On any given day, those dumbbells and machines could be used by 100 or more people – and you know most of those people didn’t wipe down after they’ve used them. Not only is it kind of gross to not wipe down gym equipment after you’ve used it (no one wants to touch your sweat!), but it could put you and others at risk for catching what that person left on that dumbbell and make you sick.
A recent study at a university gym found that 10% of gym equipment had staph on it! Another study found that 63% of gym equipment had rhinovirus, the virus that causes the common cold. All it takes for you to get sick is to use an infected piece of equipment and then touch your eye, mouth, or nose. Some other germs that you might find at the gym may cause urinary tract infections, athlete’s foot, and warts.
Gyms present an ideal breeding grounds for germs – it’s warm, it’s moist, and there’s a lot of people coming through. Things like yoga mats and work benches may put you at a higher risk. Bacteria thrive on porous materials that get warm and damp. Medicine balls are also hotbeds for these germs.
Many of you may think that you’ve never gotten sick from the gym. However, it’s good to remember that many people may be carriers of illnesses without getting sick themselves.
While the reported cases of getting sick from the gym is not very common, there are enough reasons why wiping down is the golden rule at the gym.
Here are some tips to help prevent you from getting sick from the gym:
- Wash your hands. Wash your hands using soap for 20 seconds before and after workouts, according to CDC guidelines. Make sure to also dry your hands.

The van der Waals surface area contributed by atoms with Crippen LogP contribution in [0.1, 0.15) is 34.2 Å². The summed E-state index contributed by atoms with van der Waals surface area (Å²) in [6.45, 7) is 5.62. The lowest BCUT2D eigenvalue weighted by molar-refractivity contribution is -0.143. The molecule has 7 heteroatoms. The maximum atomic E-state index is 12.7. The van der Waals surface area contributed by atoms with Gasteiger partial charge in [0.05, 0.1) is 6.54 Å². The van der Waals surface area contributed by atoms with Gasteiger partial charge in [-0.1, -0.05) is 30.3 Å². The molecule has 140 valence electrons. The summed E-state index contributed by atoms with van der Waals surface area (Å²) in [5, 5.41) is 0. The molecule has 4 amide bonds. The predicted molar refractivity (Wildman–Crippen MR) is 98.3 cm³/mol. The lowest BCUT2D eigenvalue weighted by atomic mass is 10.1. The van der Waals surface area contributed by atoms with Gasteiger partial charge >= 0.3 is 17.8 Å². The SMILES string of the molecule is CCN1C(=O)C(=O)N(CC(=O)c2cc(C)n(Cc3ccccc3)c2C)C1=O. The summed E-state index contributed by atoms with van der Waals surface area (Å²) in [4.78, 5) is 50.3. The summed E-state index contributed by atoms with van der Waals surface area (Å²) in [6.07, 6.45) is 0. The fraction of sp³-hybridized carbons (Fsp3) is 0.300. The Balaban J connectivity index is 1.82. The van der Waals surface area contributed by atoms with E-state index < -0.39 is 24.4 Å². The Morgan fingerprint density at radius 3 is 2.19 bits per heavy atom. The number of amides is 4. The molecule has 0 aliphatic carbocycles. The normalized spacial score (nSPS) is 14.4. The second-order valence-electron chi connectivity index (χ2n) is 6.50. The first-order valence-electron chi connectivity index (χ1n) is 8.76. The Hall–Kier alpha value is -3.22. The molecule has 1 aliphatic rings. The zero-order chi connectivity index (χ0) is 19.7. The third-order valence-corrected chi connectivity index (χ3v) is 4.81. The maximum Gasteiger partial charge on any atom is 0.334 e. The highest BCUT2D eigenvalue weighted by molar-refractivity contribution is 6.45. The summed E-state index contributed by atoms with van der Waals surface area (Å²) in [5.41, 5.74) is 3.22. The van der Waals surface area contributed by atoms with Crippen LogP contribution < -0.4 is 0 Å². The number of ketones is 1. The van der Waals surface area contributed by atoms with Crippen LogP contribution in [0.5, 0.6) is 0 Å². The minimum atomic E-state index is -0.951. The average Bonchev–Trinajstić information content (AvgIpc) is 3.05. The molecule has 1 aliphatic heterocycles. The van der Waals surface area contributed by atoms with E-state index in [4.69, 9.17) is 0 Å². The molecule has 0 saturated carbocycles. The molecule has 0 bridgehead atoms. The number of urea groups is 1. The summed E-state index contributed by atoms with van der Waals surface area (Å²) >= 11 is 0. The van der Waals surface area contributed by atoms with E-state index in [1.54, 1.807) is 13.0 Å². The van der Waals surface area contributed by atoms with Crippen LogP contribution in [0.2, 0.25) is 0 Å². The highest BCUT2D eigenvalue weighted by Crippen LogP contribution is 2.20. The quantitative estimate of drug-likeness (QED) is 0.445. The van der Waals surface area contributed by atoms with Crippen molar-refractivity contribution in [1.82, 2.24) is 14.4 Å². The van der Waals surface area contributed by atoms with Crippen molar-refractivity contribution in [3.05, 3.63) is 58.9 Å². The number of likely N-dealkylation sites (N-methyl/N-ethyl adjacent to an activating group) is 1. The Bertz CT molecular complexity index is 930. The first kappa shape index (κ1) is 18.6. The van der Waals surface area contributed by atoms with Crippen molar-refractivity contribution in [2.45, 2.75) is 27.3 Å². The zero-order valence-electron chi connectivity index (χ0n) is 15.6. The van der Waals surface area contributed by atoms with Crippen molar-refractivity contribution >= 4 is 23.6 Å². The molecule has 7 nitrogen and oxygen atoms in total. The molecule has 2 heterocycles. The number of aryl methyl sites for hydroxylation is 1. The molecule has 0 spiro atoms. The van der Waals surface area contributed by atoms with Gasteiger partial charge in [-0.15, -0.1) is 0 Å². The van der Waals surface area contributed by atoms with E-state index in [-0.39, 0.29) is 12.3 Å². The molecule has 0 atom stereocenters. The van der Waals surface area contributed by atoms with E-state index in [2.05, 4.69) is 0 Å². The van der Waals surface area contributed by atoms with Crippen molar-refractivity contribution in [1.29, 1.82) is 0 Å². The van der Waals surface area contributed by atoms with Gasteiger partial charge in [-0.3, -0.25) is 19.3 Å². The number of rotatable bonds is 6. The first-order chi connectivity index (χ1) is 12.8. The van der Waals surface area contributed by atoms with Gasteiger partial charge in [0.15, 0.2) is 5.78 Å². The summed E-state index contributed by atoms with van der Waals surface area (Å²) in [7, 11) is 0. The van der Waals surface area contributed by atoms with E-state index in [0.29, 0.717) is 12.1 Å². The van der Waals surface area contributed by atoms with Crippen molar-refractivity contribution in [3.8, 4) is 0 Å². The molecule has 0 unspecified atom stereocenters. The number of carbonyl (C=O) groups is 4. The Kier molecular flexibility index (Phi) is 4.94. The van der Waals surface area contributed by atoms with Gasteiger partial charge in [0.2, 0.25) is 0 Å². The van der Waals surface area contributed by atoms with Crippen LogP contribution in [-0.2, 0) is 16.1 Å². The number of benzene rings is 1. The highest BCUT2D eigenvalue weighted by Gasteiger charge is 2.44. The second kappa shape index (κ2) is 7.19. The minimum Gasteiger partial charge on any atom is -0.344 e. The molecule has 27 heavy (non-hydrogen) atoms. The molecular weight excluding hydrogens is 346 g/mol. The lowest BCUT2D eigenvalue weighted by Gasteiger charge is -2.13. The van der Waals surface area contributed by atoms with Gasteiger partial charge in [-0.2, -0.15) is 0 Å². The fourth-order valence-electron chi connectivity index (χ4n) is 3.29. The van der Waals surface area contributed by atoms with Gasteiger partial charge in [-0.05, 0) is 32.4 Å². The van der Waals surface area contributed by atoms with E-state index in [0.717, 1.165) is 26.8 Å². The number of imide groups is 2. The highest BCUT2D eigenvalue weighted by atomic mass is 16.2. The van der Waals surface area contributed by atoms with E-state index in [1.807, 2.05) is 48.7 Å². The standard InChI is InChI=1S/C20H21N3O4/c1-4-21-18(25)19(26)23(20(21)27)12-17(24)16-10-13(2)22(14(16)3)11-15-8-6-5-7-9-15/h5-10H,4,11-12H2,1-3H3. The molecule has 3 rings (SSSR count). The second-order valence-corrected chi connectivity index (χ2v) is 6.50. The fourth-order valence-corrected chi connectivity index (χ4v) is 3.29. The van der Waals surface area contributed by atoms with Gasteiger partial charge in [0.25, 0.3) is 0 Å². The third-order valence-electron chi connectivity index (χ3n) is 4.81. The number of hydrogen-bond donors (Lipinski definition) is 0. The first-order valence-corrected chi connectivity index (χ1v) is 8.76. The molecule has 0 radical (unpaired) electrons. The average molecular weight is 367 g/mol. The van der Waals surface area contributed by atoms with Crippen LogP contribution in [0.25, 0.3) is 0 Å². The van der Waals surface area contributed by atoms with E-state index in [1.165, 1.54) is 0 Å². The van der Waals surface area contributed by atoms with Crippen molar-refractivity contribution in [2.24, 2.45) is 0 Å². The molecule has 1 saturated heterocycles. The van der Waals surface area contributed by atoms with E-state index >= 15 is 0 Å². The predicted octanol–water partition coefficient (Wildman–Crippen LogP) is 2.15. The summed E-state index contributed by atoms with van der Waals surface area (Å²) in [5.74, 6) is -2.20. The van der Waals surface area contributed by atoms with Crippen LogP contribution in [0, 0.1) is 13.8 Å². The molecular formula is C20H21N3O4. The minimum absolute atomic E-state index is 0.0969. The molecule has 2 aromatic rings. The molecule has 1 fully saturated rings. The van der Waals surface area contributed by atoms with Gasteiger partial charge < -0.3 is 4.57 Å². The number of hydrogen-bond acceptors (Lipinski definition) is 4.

- Sanitize if you can’t wash. No soap and water? Then try alcohol-based sanitizer with at least 60% alcohol. Apply and rub all over all surfaces of the hands and fingers until hands are completely dry.
- Disinfect your gym equipment. They’re at the gym for a reason. Use disinfectant sprays and wipe down equipment and mats before and after you work out.
- Shower after working out. Your sweaty clothes are also ideal for bacteria to grow. Showering can help prevent this.
- Protect your feet. If you’re going to use the gym showers, wear some kind of footwear, like flip flops. Wash your feet and dry them to prevent athlete’s foot.
- Wash your clothes. Avoid re-wearing gym clothes if you haven’t washed them. This includes socks and swimwear.
- Cover your skin. If you have an open wound, cover them with a waterproof bandage. You should also want to avoid pools.
- Don’t share personal care items. If it comes into contact with someone else’s skin, avoid sharing. This includes towels, water bottles, soap, razor, combs, brushes, or make-up.
Next time you’re at the gym, don’t be caught being that person who leaves a trail of sweat everywhere.
Justin Chu is the Information and Communications Program Assistant at UNC Student Wellness and a Master of Public Health graduate student with a focus in Health Behavior at UNC Gillings School of Global Public Health. He previously worked as a nutritionist in the clinical, community, and commercial settings after earning his bachelor’s in Clinical Nutrition at the University of California at Davis.